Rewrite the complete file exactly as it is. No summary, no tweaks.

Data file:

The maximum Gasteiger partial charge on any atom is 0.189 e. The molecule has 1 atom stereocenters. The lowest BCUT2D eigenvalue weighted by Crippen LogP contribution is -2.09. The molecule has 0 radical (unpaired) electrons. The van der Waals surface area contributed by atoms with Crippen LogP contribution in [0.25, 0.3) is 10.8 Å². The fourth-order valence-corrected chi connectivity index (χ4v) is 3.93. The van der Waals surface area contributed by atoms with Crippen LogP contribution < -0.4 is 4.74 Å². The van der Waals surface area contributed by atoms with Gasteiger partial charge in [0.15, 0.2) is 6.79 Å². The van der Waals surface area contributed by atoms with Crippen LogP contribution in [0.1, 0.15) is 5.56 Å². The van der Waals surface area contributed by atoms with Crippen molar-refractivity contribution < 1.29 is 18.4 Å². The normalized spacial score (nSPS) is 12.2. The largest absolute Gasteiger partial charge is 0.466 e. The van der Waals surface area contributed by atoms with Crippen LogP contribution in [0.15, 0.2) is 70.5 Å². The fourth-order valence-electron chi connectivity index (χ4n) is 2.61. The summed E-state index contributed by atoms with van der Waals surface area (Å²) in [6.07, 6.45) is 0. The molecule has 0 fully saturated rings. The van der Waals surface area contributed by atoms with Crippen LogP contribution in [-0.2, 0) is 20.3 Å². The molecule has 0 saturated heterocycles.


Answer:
The maximum Gasteiger partial charge on any atom is 0.189 e. The molecule has 1 atom stereocenters. The lowest BCUT2D eigenvalue weighted by Crippen LogP contribution is -2.09. The molecule has 0 radical (unpaired) electrons. The van der Waals surface area contributed by atoms with Crippen LogP contribution in [0.25, 0.3) is 10.8 Å². The fourth-order valence-corrected chi connectivity index (χ4v) is 3.93. The van der Waals surface area contributed by atoms with Crippen LogP contribution < -0.4 is 4.74 Å². The van der Waals surface area contributed by atoms with Gasteiger partial charge in [0.15, 0.2) is 6.79 Å². The van der Waals surface area contributed by atoms with Crippen LogP contribution in [0.1, 0.15) is 5.56 Å². The van der Waals surface area contributed by atoms with Crippen molar-refractivity contribution < 1.29 is 18.4 Å². The normalized spacial score (nSPS) is 12.2. The largest absolute Gasteiger partial charge is 0.466 e. The van der Waals surface area contributed by atoms with Crippen LogP contribution in [0.15, 0.2) is 70.5 Å². The fourth-order valence-electron chi connectivity index (χ4n) is 2.61. The summed E-state index contributed by atoms with van der Waals surface area (Å²) in [6.07, 6.45) is 0. The molecule has 0 fully saturated rings. The van der Waals surface area contributed by atoms with Crippen LogP contribution in [-0.2, 0) is 20.3 Å². The molecule has 0 saturated heterocycles.